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Community Highlights: Meet Amanda Marino and Blake Cohen of Next Level Recovery Associates

Amanda and Blake met in late 2013 while working in the substance abuse treatment field together. Over the next few years, they both continued their journeys in assisting families addressing issues related to substance use disorders separately while remaining friends and colleagues. All the while, their passions and goals remained aligned in wanting to further their education, spread awareness, and be of service to.

Great, so let’s talk business. Can you tell our readers more about what you do and what you think sets you apart from others?
Offering a range of services, our expertly trained team utilizes a concierge approach to determine the best course of action in assisting each individual client. Specializing in those struggling with substance use disorders, our services include Individual & Family Coaching, Interventions, Consulting, Educational Groups, public education, sober transportation, sober companioning, and more. Our goal is to recognize the individual differences in each case we approach and adapt our methods to meet the specific needs that each family requires.

We’d love to hear about any fond memories you have from when you were growing up?
Although Amanda and Blake, the founders of Next Level Recovery Associates Inc, had very different childhoods, they both ended up developing and recovering from substance use disorders themselves. Amanda’s childhood was riddled with physical, emotional, and sexual trauma, her sister being kidnapped right in front of her eyes, and various other adverse childhood experiences. Blake’s childhood, on the other hand, was rather “normal.” Both of them, though, were exposed to addiction at an early age and their family trees displayed a genetic prevalence of the disease. This speaks to the point we made earlier that addiction does not discriminate. Whether you come from a background that is dark or one that society may consider normal, you still have the same probability of developing a substance use disorder, especially as the strength of certain drugs increase over time, the need for instant gratification becomes more prevalent, exposure to dopamine spiking social media happens at earlier and earlier ages, and addictive medications are given out more freely than ever before.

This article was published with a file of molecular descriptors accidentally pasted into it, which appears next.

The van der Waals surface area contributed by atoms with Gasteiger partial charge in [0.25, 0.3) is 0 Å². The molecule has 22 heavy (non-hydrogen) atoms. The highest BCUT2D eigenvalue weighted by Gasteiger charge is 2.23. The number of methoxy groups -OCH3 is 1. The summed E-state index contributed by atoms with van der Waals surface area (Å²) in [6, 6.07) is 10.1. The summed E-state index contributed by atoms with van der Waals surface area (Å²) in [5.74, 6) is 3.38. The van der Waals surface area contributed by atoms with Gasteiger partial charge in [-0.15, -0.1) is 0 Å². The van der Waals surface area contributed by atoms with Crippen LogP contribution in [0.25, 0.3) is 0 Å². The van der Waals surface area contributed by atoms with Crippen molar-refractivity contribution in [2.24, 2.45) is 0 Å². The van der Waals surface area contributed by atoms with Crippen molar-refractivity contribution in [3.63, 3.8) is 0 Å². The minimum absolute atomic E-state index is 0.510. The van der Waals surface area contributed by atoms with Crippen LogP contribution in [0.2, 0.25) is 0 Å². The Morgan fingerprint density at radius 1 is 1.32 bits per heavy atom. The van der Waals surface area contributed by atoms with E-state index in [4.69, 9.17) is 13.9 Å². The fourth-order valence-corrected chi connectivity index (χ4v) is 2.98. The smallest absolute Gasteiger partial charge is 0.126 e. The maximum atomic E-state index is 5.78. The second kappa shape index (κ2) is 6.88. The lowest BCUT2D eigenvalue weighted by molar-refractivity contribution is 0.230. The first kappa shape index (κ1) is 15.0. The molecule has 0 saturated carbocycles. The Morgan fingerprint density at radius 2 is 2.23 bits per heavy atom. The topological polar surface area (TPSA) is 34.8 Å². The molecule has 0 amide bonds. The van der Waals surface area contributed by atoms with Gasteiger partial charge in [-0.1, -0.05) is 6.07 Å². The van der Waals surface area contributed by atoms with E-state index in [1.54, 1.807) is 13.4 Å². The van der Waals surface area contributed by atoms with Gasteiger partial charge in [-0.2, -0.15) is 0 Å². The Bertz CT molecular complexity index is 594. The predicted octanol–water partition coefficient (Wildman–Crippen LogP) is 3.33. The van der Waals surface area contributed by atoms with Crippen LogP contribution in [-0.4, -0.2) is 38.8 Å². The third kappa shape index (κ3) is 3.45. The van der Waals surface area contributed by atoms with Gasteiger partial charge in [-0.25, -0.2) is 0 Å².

At the same time, we also need people to recognize that trauma is truly, and most often, the root cause of most people developing some type of addiction issue. The definition of trauma is a lot broader these days than it was 10-15 years ago. Trauma can be anything from physical, sexual, mental, and/or emotional abuse to not being loved enough as a child, feeling abandoned, divorce, wartime exposure, political crisis, internet bullying, and more. We hope that this helps people understand that those that develop addictions aren’t doing it intentionally, but, on the contrary, are doing it as a means of self-preservation and self-medicating to avoid intense feeling and emotions that are arising due to a potential response to trauma.

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